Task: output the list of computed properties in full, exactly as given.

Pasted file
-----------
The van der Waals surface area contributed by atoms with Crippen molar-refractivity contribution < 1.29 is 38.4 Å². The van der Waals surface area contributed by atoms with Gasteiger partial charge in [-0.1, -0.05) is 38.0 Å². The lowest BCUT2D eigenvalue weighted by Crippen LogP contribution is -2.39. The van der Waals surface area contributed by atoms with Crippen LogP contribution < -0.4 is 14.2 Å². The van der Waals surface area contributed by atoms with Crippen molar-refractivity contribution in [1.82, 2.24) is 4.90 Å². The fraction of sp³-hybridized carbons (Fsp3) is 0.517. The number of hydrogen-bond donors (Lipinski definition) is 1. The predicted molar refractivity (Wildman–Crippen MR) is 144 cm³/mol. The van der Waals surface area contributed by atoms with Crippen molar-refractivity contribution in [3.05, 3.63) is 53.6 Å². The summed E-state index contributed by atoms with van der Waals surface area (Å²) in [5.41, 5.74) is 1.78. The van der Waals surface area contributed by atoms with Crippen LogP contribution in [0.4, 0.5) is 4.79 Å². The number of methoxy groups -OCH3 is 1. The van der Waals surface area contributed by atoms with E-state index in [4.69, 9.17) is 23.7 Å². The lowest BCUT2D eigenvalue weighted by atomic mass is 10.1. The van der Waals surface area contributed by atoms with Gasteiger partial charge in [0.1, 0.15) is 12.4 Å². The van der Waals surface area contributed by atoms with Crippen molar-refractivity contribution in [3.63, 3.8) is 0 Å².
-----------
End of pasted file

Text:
The van der Waals surface area contributed by atoms with Crippen molar-refractivity contribution < 1.29 is 38.4 Å². The van der Waals surface area contributed by atoms with Gasteiger partial charge in [-0.1, -0.05) is 38.0 Å². The lowest BCUT2D eigenvalue weighted by Crippen LogP contribution is -2.39. The van der Waals surface area contributed by atoms with Crippen LogP contribution < -0.4 is 14.2 Å². The van der Waals surface area contributed by atoms with Crippen molar-refractivity contribution in [1.82, 2.24) is 4.90 Å². The fraction of sp³-hybridized carbons (Fsp3) is 0.517. The number of hydrogen-bond donors (Lipinski definition) is 1. The predicted molar refractivity (Wildman–Crippen MR) is 144 cm³/mol. The van der Waals surface area contributed by atoms with Crippen molar-refractivity contribution in [3.05, 3.63) is 53.6 Å². The summed E-state index contributed by atoms with van der Waals surface area (Å²) in [5.41, 5.74) is 1.78. The van der Waals surface area contributed by atoms with Crippen LogP contribution in [0.4, 0.5) is 4.79 Å². The number of methoxy groups -OCH3 is 1. The van der Waals surface area contributed by atoms with E-state index in [4.69, 9.17) is 23.7 Å². The lowest BCUT2D eigenvalue weighted by atomic mass is 10.1. The van der Waals surface area contributed by atoms with Gasteiger partial charge in [0.1, 0.15) is 12.4 Å². The van der Waals surface area contributed by atoms with Crippen molar-refractivity contribution in [3.63, 3.8) is 0 Å².